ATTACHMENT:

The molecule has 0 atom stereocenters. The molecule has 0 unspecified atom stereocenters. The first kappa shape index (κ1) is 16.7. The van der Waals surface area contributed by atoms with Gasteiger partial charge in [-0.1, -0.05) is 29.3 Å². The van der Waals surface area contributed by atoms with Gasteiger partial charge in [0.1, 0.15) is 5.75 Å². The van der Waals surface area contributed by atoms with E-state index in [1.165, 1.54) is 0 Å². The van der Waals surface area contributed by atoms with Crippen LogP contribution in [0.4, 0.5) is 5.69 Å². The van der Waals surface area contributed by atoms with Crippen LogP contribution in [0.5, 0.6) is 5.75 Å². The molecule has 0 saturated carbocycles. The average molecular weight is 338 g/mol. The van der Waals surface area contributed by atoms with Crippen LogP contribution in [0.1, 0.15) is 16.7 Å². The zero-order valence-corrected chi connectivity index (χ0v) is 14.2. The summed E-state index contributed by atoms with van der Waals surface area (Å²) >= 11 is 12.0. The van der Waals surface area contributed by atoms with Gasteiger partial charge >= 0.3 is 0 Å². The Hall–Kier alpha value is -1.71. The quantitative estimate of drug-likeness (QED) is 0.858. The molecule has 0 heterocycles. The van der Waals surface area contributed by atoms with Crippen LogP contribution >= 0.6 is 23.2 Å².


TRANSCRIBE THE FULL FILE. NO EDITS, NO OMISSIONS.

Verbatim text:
The molecule has 0 atom stereocenters. The molecule has 0 unspecified atom stereocenters. The first kappa shape index (κ1) is 16.7. The van der Waals surface area contributed by atoms with Gasteiger partial charge in [-0.1, -0.05) is 29.3 Å². The van der Waals surface area contributed by atoms with Gasteiger partial charge in [0.1, 0.15) is 5.75 Å². The van der Waals surface area contributed by atoms with E-state index in [1.165, 1.54) is 0 Å². The van der Waals surface area contributed by atoms with Crippen LogP contribution in [0.4, 0.5) is 5.69 Å². The van der Waals surface area contributed by atoms with Crippen LogP contribution in [0.5, 0.6) is 5.75 Å². The molecule has 0 saturated carbocycles. The average molecular weight is 338 g/mol. The van der Waals surface area contributed by atoms with Crippen LogP contribution in [0.1, 0.15) is 16.7 Å². The zero-order valence-corrected chi connectivity index (χ0v) is 14.2. The summed E-state index contributed by atoms with van der Waals surface area (Å²) >= 11 is 12.0. The van der Waals surface area contributed by atoms with Gasteiger partial charge >= 0.3 is 0 Å². The Hall–Kier alpha value is -1.71. The quantitative estimate of drug-likeness (QED) is 0.858. The molecule has 0 heterocycles. The van der Waals surface area contributed by atoms with Crippen LogP contribution >= 0.6 is 23.2 Å².